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United States v. Rozenfeld

United States District Court, S.D. New York

March 10, 2014

UNITED STATES OF AMERICA,
v.
ILYA ROZENFELD, Defendant.

MEMORANDUM OPINION AND ORDER

JESSE M. FURMAN, District Judge.

The Indictment in this case charges thirty-four defendants with a range of crimes. Defendant Ilya Rozenfeld is charged in only one count - Count Eighteen - with conspiracy to commit money laundering, in violation of Title 18, United States Code, Section 1956(h). He now moves for an order (1) suppressing evidence obtained through a wiretap of a cellular telephone used by his co-defendant, Dmitry Druzhinsky; (2) directing the Government to provide a bill of particulars; (3) requiring the Government to identify any and all exculpatory or impeachment material immediately and to provide all trial exhibits in advance of trial; (4) directing the Government to disclose any evidence that it intends to introduce pursuant to Rule 404(b) of the Federal Rules of Evidence; and (5) directing the Government to make immediate expert-witness disclosure. For the reasons stated below, Rozenfeld's motion is DENIED except insofar as he seeks a bill of particulars, as to which the Court reserves judgment.

THE MOTION TO SUPPRESS

First, Rozenfeld challenges the wiretap evidence on the ground that the Government failed to establish probable cause. (Def.'s Mem. of Law ("Def.'s Mem.") (Docket No. 627) 3-16). Under Title III of the Omnibus Crime Control and Safe Streets Act of 1968 ("Title III"), 18 U.S.C. § 2510 et seq., a court may authorize a wiretap based upon a showing of probable cause that (1) an individual is committing, has committed, or is about to commit, a crime;

(2) communications concerning that crime will be obtained through the wiretap; and (3) the telephone to be wiretapped is being used for criminal purposes or is about to be used or owned by the target of the wiretap. See 18 U.S.C. § 2518(3); see also, e.g., United States v. Yannotti, 541 F.3d 112, 124 (2d Cir. 2008). Probable cause requires that the "totality of the circumstances" reflect a "fair probability that... evidence of a crime will be found." Illinois v. Gates, 462 U.S. 213, 238 (1983); see also, e.g., United States v. Diaz, 176 F.3d 52, 110 (2d Cir. 1999). The issuing judicial officer must "make a practical, common-sense decision whether, given all the circumstances set forth in the affidavit before him, ... there is a fair probability that... evidence of a crime will be found in a particular place." Gates, 462 U.S. at 238.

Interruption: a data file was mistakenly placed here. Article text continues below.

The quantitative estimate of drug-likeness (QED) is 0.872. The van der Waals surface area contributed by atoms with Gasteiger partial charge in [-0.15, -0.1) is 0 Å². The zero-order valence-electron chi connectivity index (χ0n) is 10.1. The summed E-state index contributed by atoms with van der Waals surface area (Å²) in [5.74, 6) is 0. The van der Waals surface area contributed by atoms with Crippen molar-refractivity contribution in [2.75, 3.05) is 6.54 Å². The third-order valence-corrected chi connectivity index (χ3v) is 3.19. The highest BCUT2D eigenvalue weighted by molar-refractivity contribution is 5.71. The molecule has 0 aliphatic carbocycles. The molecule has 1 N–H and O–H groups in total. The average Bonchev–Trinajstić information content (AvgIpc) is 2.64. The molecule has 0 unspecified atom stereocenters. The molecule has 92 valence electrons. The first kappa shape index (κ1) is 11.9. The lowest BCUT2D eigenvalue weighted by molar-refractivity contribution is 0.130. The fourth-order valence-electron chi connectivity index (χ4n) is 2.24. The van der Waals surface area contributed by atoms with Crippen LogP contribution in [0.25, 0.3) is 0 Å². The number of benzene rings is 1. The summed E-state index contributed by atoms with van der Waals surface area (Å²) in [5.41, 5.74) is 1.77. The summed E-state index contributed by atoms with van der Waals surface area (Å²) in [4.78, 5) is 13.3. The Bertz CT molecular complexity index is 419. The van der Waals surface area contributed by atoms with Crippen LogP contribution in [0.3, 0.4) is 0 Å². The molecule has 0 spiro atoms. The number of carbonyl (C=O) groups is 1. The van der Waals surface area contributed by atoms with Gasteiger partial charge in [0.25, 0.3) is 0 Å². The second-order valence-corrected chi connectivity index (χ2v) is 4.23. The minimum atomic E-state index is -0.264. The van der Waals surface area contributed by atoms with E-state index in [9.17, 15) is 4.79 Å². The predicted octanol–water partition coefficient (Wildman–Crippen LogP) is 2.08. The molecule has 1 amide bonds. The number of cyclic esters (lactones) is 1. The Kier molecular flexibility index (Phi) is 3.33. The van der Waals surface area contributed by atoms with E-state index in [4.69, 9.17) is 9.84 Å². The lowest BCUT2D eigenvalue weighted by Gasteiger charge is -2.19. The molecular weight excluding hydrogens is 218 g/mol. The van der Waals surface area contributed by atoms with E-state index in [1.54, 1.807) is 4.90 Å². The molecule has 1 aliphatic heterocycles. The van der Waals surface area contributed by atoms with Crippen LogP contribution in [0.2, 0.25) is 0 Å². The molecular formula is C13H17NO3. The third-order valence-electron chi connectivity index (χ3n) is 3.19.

Significantly, a defendant seeking to suppress an authorized wiretap "bears a significant burden." Rodriguez-Perez, 2012 WL 3578721, at *6. In particular, once a judge has made the requisite probable cause determination, any court reviewing that determination must grant "considerable deference" to the authorizing judge. Concepcion, 579 F.3d at 217 & n.1; accord Yannotti, 541 F.3d at 124. More specifically, the reviewing court's role is limited to "decid[ing] if the facts set forth in the application were minimally adequate to support the determination that was made." Yannotti, 541 F.3d at 124 (quoting United States v. Miller, 116 F.3d 641, 663 (2d Cir. 1997)) (internal quotation mark omitted); accord Concepcion, 579 F.3d at 217; cf. United States v. Tortorello, 480 F.2d 764, 783 (2d Cir. 1973) ("A judge presumably will scrutinize any application and will scrupulously impose the restrictions required by statute.").

Measured against these standards, Rozenfeld's probable cause challenge is easily rejected because, at a minimum, the Government established probable cause to believe that Druzhinsky was using, or would use, the cellular telephone at issue to violate Title 18, United States Code, Section 1084. See 18 U.S.C. § 2516(c) (listing Section 1084 among the statutes for which a wiretap may be authorized). That Section "provides criminal penalties for persons engaged in the business of betting or wagering who use a wire communication facility for the transmission in interstate or foreign commerce of (1) bets or wagers or (2) information assisting in the placing of bets or wagers on any sporting event or contest or for any transmission of (3) a wire communication which entitles the recipient to receive money or credit as a result of bets or wagers." United States v. Ross, No. 98 Cr. 1174 (KMW), 1999 WL 782749, at *2 (S.D.N.Y. Sept. 16, 1999) (internal quotation marks omitted).

Most relevant for those purposes, the affidavit submitted in support of the wiretap application at issue identified four communications between Druzhinsky and another defendant in this case, Hillel Nahmad, in which the two openly discussed placing sports bets. (May 25, 2012 Affidavit of Robert J. Hanratty (Docket No. 627-1) ¶ B3(h)-(k)). On or about April 15, 2012, for example, Druzhinsky, using the cellphone at issue, sent Nahmad a text stating "Miami -3 흍 10 Un 188, 5 - 102 10, " an apparent reference to the gambling lines on a Miami Heat basketball game. ( Id. ¶ B3(h); see also id. ¶ B3(k) (describing another text message from Druzhinsky to Nahmad with gambling lines on basketball games)). Five days later, Nahmad told Druzinsky, using the cellphone at issue, that he wanted to place "25k' bets" on the "Knicks" and "Dallas" for "a friend" and to put the bets "on his figure" - apparently a direction to use Nahmad's account to place $50, 000 of bets on basketball games. ( Id. ¶ B3(i)). Similarly, in a call the next day, Druzhuinsky asked Nahmad: "[H]ow much do you want to bet?" Nahmad responded that "[h]e wants to bet five, " and Druzhinsky stated: "Ok, he got it." ( Id. ¶ B3(j)).